A Photographer’s Love Letter to Odesa
Yelena Yemchuk’s series on the Ukrainian city began with a romantic fascination with youth culture, but quickly turned into a chronicle of a pivotal moment in history.
Yelena Yemchuk, Odesa, 2015–19
Odesa is a city of immigrants . . . In the city of immigrants, people who live in memory as if it is the present moment, the language resists time. Time doesn’t exist. In Odesa it is always Biblical time. The world is created and then we go eat apples. —Ilya Kaminsky, “Of the Language of Odesa”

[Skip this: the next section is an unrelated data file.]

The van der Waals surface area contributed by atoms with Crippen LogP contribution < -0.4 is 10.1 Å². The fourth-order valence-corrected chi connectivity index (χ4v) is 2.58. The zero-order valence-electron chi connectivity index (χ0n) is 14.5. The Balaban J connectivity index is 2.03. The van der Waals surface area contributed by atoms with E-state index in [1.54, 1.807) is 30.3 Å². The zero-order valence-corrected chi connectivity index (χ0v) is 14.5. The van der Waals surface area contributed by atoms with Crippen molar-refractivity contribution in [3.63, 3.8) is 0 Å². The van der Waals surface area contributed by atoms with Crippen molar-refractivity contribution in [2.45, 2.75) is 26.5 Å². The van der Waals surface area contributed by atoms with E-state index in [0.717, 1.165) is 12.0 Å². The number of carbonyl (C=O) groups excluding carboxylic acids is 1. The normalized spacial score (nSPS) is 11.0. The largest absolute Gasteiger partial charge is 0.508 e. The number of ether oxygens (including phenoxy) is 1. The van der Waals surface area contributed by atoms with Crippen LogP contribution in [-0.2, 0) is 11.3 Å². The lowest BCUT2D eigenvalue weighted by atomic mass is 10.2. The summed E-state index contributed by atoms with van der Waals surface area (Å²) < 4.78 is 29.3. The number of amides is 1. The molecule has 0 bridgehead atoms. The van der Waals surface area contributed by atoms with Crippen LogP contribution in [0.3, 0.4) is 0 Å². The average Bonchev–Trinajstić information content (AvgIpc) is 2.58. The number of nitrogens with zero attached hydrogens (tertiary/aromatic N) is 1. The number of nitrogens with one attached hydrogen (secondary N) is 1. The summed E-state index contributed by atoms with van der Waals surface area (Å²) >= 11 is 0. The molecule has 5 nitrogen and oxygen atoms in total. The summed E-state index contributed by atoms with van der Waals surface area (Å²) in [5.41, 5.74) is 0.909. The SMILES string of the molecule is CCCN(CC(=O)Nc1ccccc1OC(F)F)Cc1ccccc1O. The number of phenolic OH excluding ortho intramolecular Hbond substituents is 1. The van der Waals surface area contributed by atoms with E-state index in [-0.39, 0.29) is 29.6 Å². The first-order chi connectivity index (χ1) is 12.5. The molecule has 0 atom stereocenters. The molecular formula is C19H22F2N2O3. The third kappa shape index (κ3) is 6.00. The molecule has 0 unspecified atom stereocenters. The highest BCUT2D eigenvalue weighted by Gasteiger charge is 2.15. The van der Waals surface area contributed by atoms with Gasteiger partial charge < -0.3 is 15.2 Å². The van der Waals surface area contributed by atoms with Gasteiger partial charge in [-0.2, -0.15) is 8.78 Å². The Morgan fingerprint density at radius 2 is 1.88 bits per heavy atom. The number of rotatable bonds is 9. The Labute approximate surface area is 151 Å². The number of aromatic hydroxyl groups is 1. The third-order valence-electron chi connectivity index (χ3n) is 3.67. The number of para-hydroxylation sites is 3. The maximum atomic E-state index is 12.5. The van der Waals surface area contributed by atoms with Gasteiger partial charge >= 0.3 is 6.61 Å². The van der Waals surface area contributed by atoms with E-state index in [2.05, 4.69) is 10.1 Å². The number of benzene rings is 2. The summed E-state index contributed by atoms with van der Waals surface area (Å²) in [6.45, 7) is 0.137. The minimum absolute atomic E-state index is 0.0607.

Nasha. A word that in Russian means “ours” or “belonging to us.” When directed at another person, “ty nasha” is a sign of recognition, as in, “you’re one of us.” In 2008, I traveled to Odesa, the port city legendary for its writers, humor, gangsters, and flourishing secular Jewish community in a region that had historically been hostile to Jews. My mother emigrated from Kyiv to the US in the 1970s and met my Russian-Jewish father in Crimea shortly beforre he, too, emigrated. I was born in the United States, but the former Soviet Union was as much a part of my psyche, if not more so, than the place where I grew up. I’d traveled to Kyiv with my mother once before this trip to Odesa, but this was my first return to her homeland on my own. Eager to distinguish myself from my travel companions, I lit up when one of our local hosts overheard me speaking Russian and exclaimed, “Ah! Ty nasha!” But as the night wore on, and the party moved from restaurant to seedy bar to even seedier underground club, until we eventually tumbled out onto Primorsky Boulevard with the early morning sun beginning to streak the sky, I realized I wasn’t sure I did belong. We were the same age, we spoke the same language, but I had the privilege of a kind of innocence that they did not. I had grown up too far away—geopolitically and culturally. It would take time before this place and its people ceased being a dreamscape for my nostalgia and revealed themselves in all their nuance and intricate reality.